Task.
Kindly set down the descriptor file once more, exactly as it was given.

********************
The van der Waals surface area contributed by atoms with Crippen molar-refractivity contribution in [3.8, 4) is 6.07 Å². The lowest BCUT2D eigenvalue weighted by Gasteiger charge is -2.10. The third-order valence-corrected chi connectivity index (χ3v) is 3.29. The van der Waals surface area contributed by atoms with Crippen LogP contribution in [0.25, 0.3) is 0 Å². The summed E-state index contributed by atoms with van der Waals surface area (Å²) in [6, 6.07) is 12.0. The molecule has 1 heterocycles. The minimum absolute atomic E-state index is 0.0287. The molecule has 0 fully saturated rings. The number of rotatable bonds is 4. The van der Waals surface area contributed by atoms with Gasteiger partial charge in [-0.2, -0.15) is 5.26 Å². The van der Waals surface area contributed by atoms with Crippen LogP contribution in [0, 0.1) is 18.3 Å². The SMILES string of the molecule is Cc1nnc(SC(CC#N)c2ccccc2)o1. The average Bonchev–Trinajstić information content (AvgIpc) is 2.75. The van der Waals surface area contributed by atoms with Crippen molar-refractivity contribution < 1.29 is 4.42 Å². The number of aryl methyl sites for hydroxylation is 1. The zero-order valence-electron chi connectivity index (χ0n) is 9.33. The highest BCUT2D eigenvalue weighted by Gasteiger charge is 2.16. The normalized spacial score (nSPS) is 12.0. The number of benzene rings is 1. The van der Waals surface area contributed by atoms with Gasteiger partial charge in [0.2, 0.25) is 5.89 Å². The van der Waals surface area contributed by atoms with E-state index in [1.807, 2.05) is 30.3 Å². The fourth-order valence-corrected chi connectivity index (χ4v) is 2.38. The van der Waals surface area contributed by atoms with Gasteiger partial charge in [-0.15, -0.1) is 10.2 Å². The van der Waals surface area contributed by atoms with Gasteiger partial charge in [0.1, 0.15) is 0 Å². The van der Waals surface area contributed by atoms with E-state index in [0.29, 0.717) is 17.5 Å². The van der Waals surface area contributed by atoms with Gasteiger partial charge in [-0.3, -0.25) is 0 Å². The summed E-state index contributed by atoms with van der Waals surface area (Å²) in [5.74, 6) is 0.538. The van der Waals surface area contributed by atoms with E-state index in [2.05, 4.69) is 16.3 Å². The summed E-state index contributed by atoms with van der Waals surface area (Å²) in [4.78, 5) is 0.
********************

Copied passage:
The van der Waals surface area contributed by atoms with Crippen molar-refractivity contribution in [3.8, 4) is 6.07 Å². The lowest BCUT2D eigenvalue weighted by Gasteiger charge is -2.10. The third-order valence-corrected chi connectivity index (χ3v) is 3.29. The van der Waals surface area contributed by atoms with Crippen LogP contribution in [0.25, 0.3) is 0 Å². The summed E-state index contributed by atoms with van der Waals surface area (Å²) in [6, 6.07) is 12.0. The molecule has 1 heterocycles. The minimum absolute atomic E-state index is 0.0287. The molecule has 0 fully saturated rings. The number of rotatable bonds is 4. The van der Waals surface area contributed by atoms with Gasteiger partial charge in [-0.2, -0.15) is 5.26 Å². The van der Waals surface area contributed by atoms with Crippen LogP contribution in [0, 0.1) is 18.3 Å². The SMILES string of the molecule is Cc1nnc(SC(CC#N)c2ccccc2)o1. The average Bonchev–Trinajstić information content (AvgIpc) is 2.75. The van der Waals surface area contributed by atoms with Crippen molar-refractivity contribution < 1.29 is 4.42 Å². The number of aryl methyl sites for hydroxylation is 1. The zero-order valence-electron chi connectivity index (χ0n) is 9.33. The highest BCUT2D eigenvalue weighted by Gasteiger charge is 2.16. The normalized spacial score (nSPS) is 12.0. The number of benzene rings is 1. The van der Waals surface area contributed by atoms with Gasteiger partial charge in [0.2, 0.25) is 5.89 Å². The van der Waals surface area contributed by atoms with E-state index in [1.807, 2.05) is 30.3 Å². The fourth-order valence-corrected chi connectivity index (χ4v) is 2.38. The van der Waals surface area contributed by atoms with Gasteiger partial charge in [-0.15, -0.1) is 10.2 Å². The van der Waals surface area contributed by atoms with Gasteiger partial charge in [0.1, 0.15) is 0 Å². The van der Waals surface area contributed by atoms with E-state index in [0.29, 0.717) is 17.5 Å². The van der Waals surface area contributed by atoms with Gasteiger partial charge in [-0.3, -0.25) is 0 Å². The summed E-state index contributed by atoms with van der Waals surface area (Å²) in [5.74, 6) is 0.538. The van der Waals surface area contributed by atoms with E-state index in [2.05, 4.69) is 16.3 Å². The summed E-state index contributed by atoms with van der Waals surface area (Å²) in [4.78, 5) is 0.